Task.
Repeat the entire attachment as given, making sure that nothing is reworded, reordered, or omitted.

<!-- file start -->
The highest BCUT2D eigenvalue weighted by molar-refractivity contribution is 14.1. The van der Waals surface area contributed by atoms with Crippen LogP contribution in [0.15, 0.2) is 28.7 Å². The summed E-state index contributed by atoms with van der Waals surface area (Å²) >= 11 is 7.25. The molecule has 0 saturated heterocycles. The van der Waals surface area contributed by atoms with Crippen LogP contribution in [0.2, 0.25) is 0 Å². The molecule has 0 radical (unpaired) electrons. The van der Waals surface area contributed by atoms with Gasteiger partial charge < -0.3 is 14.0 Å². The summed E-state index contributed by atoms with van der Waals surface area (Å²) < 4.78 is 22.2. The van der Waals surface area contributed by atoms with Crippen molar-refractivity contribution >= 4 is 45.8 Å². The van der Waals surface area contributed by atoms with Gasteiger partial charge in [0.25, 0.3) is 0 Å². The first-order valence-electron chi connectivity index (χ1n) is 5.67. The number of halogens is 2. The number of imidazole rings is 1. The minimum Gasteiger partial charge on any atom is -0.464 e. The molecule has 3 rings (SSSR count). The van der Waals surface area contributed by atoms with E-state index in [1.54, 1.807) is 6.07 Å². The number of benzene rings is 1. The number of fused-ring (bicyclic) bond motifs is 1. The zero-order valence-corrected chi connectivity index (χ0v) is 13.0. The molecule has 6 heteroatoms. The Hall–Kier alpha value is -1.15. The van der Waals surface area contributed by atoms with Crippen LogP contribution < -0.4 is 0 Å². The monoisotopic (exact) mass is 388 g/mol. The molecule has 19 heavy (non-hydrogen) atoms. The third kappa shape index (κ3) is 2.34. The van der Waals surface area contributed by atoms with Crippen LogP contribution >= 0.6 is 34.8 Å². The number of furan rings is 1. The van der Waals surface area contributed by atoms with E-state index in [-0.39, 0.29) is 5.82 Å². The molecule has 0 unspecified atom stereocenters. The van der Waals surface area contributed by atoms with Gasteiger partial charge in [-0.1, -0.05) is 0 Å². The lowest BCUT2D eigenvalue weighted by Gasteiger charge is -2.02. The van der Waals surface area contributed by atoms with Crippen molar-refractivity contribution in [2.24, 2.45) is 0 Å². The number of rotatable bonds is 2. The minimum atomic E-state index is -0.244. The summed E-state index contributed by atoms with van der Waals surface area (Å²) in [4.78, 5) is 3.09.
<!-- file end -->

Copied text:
The highest BCUT2D eigenvalue weighted by molar-refractivity contribution is 14.1. The van der Waals surface area contributed by atoms with Crippen LogP contribution in [0.15, 0.2) is 28.7 Å². The summed E-state index contributed by atoms with van der Waals surface area (Å²) >= 11 is 7.25. The molecule has 0 saturated heterocycles. The van der Waals surface area contributed by atoms with Crippen LogP contribution in [0.2, 0.25) is 0 Å². The molecule has 0 radical (unpaired) electrons. The van der Waals surface area contributed by atoms with Gasteiger partial charge < -0.3 is 14.0 Å². The summed E-state index contributed by atoms with van der Waals surface area (Å²) < 4.78 is 22.2. The van der Waals surface area contributed by atoms with Crippen molar-refractivity contribution >= 4 is 45.8 Å². The van der Waals surface area contributed by atoms with Gasteiger partial charge in [0.25, 0.3) is 0 Å². The first-order valence-electron chi connectivity index (χ1n) is 5.67. The number of halogens is 2. The number of imidazole rings is 1. The minimum Gasteiger partial charge on any atom is -0.464 e. The molecule has 3 rings (SSSR count). The van der Waals surface area contributed by atoms with E-state index in [1.54, 1.807) is 6.07 Å². The number of benzene rings is 1. The number of fused-ring (bicyclic) bond motifs is 1. The zero-order valence-corrected chi connectivity index (χ0v) is 13.0. The molecule has 6 heteroatoms. The Hall–Kier alpha value is -1.15. The van der Waals surface area contributed by atoms with Crippen LogP contribution < -0.4 is 0 Å². The monoisotopic (exact) mass is 388 g/mol. The molecule has 19 heavy (non-hydrogen) atoms. The third kappa shape index (κ3) is 2.34. The van der Waals surface area contributed by atoms with Crippen LogP contribution >= 0.6 is 34.8 Å². The number of furan rings is 1. The van der Waals surface area contributed by atoms with E-state index in [-0.39, 0.29) is 5.82 Å². The molecule has 0 unspecified atom stereocenters. The van der Waals surface area contributed by atoms with Gasteiger partial charge in [-0.1, -0.05) is 0 Å². The lowest BCUT2D eigenvalue weighted by Gasteiger charge is -2.02. The van der Waals surface area contributed by atoms with Crippen molar-refractivity contribution in [2.24, 2.45) is 0 Å². The number of rotatable bonds is 2. The minimum atomic E-state index is -0.244. The summed E-state index contributed by atoms with van der Waals surface area (Å²) in [4.78, 5) is 3.09.